There’s no doubt that volunteers feel a sense of community, connection and increased compassion.
From our perspective, it sits well with our businesses family values of ‘Commitment, Compassion and a Shared Vision’ and we at The Accountancy Practice have volunteered for two very different organisations – Home-start Herts (for whom we are now proud Ambassadors) and The Samaritans, and we do the accounts for another local charity, Support4Sight.
The benefits which our founder John Froggett gained from the training The Samaritans provided helped him along a path which has revolutionised his life. Volunteering for two hours a week before work gave him a helpful perspective on his own stresses, and the realisation of the need to step back and ‘listen’ to callers encouraged him to ‘be in the moment more’ and start running his own meditation sessions. A critical element of our ‘healthy work/life balance’ ethos.
I volunteered with Home-start, the national charity which supports struggling parents with children under ten, in their homes. The only qualification is that you’ve been a parent. Full training is given, it’s rewarding, comprehensive and covers a multitude of personal skills which are also essential for a harmonious workplace. Demand always strips supply.
Award winning charity Support4Sight were recently recognised by their local CVS (council for voluntary services) for making a ‘significant contribution to the lives’ of those they help and are celebrating 25 years helping people with visual impairments to maintain their independence and quality of life. They offer befriending, practical advice and run help-desks in eye departments of hospitals including Addenbrookes. They also support families and carers. Whether it’s helping out at coffee mornings, home visiting, manning a help desk, there’s a role to be filled and full training is given to all volunteers (Support4Sight cover the Cambridge/Herts/Essex region). The experience gained from volunteering whether it’s inside or outside work hours has been shown to help relieve stress, provide a sense of purpose and increase skills. Research conducted by John Hopkins University and the University of Tennessee found that charitable givers experience reduced rates of stress and lower blood pressure compared to those who do not give. Not forgetting the benefits for people wanting to get into work, or return for that matter, who find it gives them experience that makes them more employable and increases confidence.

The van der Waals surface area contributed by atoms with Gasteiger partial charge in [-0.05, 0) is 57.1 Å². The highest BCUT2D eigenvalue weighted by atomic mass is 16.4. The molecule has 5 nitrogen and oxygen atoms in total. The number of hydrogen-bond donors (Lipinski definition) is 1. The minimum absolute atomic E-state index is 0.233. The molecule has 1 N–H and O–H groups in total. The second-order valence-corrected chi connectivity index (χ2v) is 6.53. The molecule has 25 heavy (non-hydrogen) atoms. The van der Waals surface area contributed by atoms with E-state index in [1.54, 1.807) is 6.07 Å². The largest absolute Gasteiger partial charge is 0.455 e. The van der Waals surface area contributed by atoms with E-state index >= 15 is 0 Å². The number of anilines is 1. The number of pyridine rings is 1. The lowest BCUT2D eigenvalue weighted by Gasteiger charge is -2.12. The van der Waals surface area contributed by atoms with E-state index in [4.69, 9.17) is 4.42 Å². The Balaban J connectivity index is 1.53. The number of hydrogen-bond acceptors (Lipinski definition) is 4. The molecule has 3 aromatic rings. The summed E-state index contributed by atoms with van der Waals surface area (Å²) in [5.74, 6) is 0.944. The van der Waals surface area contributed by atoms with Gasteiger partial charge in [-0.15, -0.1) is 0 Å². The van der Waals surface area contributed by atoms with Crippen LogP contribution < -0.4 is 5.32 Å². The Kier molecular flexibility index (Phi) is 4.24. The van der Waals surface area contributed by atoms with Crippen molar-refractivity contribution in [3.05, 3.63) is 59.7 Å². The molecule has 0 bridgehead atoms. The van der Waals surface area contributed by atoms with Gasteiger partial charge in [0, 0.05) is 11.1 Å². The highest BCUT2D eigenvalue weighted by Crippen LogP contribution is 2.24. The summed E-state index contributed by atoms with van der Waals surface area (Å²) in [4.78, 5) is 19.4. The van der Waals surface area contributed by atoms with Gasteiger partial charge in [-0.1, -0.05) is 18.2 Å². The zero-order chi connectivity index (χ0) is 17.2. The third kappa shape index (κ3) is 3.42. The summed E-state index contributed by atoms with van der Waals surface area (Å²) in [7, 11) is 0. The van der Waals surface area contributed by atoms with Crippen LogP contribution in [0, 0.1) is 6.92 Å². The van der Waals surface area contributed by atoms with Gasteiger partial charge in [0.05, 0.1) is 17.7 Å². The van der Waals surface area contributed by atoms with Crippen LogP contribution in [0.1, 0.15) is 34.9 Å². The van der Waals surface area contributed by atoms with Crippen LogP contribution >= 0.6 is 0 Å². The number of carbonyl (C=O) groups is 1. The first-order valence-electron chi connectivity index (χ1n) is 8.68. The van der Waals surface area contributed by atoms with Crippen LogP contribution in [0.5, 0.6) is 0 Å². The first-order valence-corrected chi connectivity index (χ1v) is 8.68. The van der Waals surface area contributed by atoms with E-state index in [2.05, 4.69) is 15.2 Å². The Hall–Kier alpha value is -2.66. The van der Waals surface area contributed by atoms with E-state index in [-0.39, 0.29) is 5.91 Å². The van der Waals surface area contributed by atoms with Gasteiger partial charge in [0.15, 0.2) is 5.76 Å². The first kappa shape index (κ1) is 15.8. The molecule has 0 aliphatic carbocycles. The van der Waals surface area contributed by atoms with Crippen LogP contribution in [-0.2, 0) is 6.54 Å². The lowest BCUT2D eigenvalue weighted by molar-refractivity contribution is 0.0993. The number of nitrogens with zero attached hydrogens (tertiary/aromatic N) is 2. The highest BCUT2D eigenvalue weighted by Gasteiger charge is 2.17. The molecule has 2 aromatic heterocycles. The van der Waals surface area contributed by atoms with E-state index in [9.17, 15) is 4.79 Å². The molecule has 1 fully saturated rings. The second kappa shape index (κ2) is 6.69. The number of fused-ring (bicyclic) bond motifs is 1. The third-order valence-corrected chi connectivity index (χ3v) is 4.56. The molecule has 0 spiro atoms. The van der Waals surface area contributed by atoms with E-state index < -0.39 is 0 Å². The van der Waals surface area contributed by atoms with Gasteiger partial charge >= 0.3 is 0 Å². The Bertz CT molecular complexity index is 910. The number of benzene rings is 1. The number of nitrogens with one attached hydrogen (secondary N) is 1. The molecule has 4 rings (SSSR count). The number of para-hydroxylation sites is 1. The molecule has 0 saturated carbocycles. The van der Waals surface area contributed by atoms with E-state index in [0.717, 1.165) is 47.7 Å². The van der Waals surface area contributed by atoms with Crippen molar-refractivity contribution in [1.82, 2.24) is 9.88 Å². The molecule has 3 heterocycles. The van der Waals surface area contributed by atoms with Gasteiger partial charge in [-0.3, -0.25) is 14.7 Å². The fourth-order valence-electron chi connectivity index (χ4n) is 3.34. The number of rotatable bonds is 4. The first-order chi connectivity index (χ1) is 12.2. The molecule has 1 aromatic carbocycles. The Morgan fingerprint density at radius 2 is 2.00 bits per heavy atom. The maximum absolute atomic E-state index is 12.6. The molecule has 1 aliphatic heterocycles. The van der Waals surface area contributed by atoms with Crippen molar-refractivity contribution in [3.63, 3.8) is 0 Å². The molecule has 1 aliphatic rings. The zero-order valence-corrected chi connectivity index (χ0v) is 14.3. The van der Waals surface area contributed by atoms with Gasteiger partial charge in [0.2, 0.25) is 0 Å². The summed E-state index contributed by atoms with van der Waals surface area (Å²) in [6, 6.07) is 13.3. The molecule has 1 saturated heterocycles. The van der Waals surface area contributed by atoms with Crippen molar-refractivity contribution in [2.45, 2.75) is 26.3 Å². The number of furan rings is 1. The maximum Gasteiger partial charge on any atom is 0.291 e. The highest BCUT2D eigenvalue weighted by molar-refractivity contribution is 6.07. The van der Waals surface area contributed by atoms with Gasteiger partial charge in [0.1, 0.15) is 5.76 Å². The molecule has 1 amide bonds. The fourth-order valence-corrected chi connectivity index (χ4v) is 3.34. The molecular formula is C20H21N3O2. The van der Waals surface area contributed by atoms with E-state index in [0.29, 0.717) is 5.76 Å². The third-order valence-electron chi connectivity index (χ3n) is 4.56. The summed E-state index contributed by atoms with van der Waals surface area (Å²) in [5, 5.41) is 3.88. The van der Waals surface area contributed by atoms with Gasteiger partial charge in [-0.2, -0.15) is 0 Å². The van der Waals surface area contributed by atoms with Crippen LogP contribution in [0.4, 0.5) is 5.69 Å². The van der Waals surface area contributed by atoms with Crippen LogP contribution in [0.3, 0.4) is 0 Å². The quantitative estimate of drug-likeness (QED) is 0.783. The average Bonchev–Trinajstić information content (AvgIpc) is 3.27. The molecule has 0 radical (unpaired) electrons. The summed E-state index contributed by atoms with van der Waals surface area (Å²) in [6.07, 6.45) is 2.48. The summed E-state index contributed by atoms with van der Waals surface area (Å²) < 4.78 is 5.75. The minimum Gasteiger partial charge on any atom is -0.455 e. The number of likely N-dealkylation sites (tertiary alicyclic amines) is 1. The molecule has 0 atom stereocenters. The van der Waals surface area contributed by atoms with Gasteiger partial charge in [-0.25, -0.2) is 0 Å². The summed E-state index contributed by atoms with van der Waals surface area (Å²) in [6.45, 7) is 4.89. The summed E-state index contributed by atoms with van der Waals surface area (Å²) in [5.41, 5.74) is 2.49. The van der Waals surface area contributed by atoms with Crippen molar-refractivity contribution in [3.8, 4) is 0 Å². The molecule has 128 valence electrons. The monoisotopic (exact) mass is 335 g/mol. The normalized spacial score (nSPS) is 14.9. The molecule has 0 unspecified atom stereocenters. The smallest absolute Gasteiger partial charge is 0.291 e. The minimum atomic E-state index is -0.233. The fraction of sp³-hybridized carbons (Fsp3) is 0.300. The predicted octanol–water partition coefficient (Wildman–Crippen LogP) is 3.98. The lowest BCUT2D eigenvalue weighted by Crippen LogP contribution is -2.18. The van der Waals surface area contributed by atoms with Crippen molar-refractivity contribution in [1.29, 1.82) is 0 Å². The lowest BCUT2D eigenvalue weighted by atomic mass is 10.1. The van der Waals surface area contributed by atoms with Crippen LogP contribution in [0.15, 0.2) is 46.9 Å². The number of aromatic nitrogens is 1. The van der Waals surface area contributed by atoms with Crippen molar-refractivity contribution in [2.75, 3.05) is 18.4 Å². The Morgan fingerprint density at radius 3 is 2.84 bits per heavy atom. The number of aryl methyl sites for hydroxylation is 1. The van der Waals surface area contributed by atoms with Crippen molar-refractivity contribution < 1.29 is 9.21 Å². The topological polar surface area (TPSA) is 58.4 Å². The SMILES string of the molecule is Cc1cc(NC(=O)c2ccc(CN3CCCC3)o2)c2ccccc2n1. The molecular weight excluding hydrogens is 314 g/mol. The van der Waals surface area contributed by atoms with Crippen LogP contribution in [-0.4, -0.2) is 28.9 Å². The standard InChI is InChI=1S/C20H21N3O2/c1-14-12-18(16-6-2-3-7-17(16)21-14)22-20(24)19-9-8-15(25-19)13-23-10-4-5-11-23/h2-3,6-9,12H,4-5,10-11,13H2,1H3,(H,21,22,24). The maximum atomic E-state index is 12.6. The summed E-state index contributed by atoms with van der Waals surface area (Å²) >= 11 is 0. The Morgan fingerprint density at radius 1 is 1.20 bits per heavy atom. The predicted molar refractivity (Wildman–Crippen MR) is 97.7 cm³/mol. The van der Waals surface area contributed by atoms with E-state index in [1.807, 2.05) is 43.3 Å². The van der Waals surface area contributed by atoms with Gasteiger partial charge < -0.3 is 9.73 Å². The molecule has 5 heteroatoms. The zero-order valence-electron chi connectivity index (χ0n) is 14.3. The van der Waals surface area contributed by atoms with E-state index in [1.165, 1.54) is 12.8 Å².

If you have two hours a week to spare and think any of the following would benefit you then perhaps log onto your local CVS website and see who the perfect fit for you would be.
The possibilities are far ranging, you could …
- Uncover your true passions
- Meet new people and make new friends
- Discover new directions to take your career in
- Discover your true strengths
- Find hidden talents
- Feel the buzz of making a difference and feel good about yourself
- Enjoy seeing the real value of using your unique experiences to improve the lives of others
It seems that volunteering is one of those rare activities that is ‘good for you’ and genuinely benefits all concerned! What’s not to love!?